Government urged to speed up green hydrogen deployment

Government urged to speed up green hydrogen deployment

According to a report by the trade organisation RenewableUK, government policies could kickstart a “major new green energy industry.

The document, Surveying the UK’s Green Hydrogen Supply Chain Capability, warns that the UK is at a “critical juncture” in the global race to create thousands of jobs and attract billions of dollars in private investment in the coming decades.

Green hydrogen is created by splitting water into hydrogen and oxygen using zero-carbon power in an electrolyzer.

According to RenewableUK, the UK is home to world-renowned electrolyser companies such as ITM Power and Ceres, whose cutting-edge technology has been licenced globally.

The country’s electrolyser project pipeline currently stands at 1.5GW, with significant new capacity expected to enter the pipeline soon, though only 4MW are fully operational. The government has set a goal of producing 10GW of low-carbon hydrogen by 2030, at least half of which will be green hydrogen.

To achieve this goal, the report suggests constructing multiple large projects as soon as possible to demonstrate the existence of a viable market for investors and suppliers. Government assistance programmes, such as the Hydrogen Business Model and the Net Zero Hydrogen Fund, could play critical roles in this, according to the report, and should be expedited.

If the UK does not step up, it risks being left behind due to ambitious tax incentives and subsidies offered abroad, such as the United States Inflation Reduction Act, which may attract investment and prospective suppliers away from this country,” a RenewableUK announcement said.

“The report recommends that ministers should consider consulting with the industry and setting up a joint working group to establish how tax incentives and other financial institutions, such as the UK Infrastructure Bank, could be used to make the UK a more competitive market for investment in the green hydrogen supply chain.”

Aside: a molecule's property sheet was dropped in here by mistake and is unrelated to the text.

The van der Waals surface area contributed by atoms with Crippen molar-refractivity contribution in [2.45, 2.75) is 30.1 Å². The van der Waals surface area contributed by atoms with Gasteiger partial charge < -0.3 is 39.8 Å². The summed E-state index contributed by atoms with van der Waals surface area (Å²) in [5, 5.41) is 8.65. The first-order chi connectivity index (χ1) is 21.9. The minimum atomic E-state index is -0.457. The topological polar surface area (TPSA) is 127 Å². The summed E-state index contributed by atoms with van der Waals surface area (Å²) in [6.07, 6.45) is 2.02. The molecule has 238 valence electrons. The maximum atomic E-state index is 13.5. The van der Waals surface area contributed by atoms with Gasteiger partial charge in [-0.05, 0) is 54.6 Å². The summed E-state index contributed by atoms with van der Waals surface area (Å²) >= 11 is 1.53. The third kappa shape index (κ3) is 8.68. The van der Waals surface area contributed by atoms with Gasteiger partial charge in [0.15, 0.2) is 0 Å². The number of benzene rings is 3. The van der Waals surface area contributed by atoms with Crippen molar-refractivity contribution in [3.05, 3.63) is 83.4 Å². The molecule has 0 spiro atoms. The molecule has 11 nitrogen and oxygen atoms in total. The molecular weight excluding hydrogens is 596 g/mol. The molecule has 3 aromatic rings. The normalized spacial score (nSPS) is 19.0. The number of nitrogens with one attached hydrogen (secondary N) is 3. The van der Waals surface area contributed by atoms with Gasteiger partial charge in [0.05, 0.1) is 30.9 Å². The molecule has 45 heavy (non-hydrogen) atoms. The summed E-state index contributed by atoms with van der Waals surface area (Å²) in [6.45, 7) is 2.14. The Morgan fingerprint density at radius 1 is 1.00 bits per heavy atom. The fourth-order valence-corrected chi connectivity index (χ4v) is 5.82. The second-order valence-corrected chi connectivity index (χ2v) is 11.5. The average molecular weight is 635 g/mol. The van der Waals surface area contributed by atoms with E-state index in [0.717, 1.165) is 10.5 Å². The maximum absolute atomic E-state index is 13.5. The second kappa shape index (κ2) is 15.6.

The report also suggests the formation of a new government-industry task force to develop a “roadmap” outlining how the UK can achieve at least 5GW of green hydrogen by 2030. New pipelines will be required to transport green hydrogen both locally and to European markets, as well as underground storage in decommissioned gas fields.

According to the announcement, the majority of green hydrogen will be produced using electricity generated by offshore wind, so a detailed study of how those technologies can coexist could help create more flexibility in the electricity system and strengthen Britain’s energy security.

“The UK has the potential to become a global leader in green hydrogen,” said RenewableUK senior policy analyst Laurie Heyworth.

“We’re at a pivotal moment at which we can take decisive strategic action, enabling us to seize the opportunity to deliver growth and jobs by developing robust local supply chains in the burgeoning green hydrogen industry, creating opportunities to export our technology worldwide.

“But the development of green hydrogen has been hampered by a lack of clear policy direction and investment in comparison to blue hydrogen made from fossil fuels. Delays in bringing in vital financial support mechanisms have slowed down our ability to build projects on a scale big enough to act as proof points for investors and suppliers to enable us to grow our domestic supply chain.

“This report sets out how these issues can be addressed, with industry and government working together to maximise the economic and environmental benefits which this innovative technology offers.”

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Content Credit: Engineering News